We are the hardcore, hard spending fans of the brands of escapist literature currently labelled 'speculative fiction.' And what are the publishing houses serving us? Robert Jordan's soap opera with swords, Robin Hobb's angst ridden treatise on self-doubt, Katherine Kerr's over-detailed descriptions, China Meilville's critically acclaimed and non-selling baroque dreams, John Courtenay Grimwood's apologetic tone whenever the plot calls for a little claret, the bloated dross of Terry Goodkind, the meanderings of Neil Gaiman. And, spirit of Chow Yun-fat help us now, the works of Celia Dart-Thornton.
   Sure these authors have conflict, but where is the central driving passion? Where's the blood, the soul burning pain, the explosion of dark emotion? Where's darling Alex's ultra-violence? Where, quite simply, are their balls? While strong themes of violence have become the norm, have added punch and verve to the storylines presented in other media, our chosen brand of literature has failed to keep pace. The balance of our entertainments (ranging from neo-anime to the nightly news) has conditioned us to expect a certain level of violence, and SF novels, in fact novels as a whole, have fallen behind this curve.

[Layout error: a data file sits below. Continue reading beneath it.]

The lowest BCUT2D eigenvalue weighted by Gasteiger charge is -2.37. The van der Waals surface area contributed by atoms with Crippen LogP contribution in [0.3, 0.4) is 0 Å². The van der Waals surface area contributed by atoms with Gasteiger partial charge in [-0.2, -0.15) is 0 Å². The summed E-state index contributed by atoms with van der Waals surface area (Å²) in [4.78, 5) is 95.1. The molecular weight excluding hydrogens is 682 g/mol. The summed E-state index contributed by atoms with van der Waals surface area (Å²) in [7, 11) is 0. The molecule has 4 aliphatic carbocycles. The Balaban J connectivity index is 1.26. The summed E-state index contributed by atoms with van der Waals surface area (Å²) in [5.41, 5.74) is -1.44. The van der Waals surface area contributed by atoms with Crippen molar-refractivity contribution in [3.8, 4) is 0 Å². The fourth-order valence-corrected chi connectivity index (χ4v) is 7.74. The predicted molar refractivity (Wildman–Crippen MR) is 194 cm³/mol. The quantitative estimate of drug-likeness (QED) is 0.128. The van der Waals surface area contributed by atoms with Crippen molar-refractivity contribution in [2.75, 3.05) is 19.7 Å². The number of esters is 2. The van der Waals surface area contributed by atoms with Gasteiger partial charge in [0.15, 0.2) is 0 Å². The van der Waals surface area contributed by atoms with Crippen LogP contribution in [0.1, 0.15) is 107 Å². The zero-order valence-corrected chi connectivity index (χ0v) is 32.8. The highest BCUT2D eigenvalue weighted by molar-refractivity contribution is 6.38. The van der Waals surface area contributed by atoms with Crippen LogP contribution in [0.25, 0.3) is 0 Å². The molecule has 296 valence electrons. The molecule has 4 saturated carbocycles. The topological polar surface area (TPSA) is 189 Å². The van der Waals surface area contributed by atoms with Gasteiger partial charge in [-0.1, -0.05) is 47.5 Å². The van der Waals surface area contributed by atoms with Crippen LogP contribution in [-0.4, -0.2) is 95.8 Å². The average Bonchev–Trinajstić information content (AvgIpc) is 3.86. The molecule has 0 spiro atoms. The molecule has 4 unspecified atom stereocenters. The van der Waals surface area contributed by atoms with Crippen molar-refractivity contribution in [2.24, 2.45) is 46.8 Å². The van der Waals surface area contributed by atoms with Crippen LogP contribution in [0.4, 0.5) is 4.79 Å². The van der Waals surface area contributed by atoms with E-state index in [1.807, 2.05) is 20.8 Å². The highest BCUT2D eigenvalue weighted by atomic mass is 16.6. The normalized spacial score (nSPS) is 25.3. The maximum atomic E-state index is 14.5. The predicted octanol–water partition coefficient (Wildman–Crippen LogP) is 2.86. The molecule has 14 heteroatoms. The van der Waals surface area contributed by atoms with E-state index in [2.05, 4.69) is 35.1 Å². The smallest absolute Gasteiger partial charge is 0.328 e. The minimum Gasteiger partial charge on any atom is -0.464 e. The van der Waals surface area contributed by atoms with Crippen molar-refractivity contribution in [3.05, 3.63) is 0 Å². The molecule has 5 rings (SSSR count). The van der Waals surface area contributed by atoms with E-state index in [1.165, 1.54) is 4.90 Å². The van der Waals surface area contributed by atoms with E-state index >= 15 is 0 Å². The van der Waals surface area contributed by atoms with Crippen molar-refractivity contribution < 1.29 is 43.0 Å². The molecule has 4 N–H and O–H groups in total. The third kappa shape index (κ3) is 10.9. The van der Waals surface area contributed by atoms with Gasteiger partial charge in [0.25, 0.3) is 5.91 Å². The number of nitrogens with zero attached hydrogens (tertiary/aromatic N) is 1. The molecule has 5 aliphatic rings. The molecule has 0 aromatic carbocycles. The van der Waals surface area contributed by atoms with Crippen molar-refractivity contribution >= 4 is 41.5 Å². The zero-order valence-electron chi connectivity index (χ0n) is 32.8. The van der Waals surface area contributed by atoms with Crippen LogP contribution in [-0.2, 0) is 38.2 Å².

I'm not judging this trend. I'm not damning or condoning it. I'm just highlighting it as a consideration for any writer who wants to be successful in today's mass market. And for any publisher who wants to achieve good profits.
- C. & G. Myhill

March 2003
Being both a lifelong Tolkien addict, and a professional screenwriter, I read Simeon Shoul's essay on the cinematic Two Towers with great interest - not least because I share some of his concerns about the adaptation.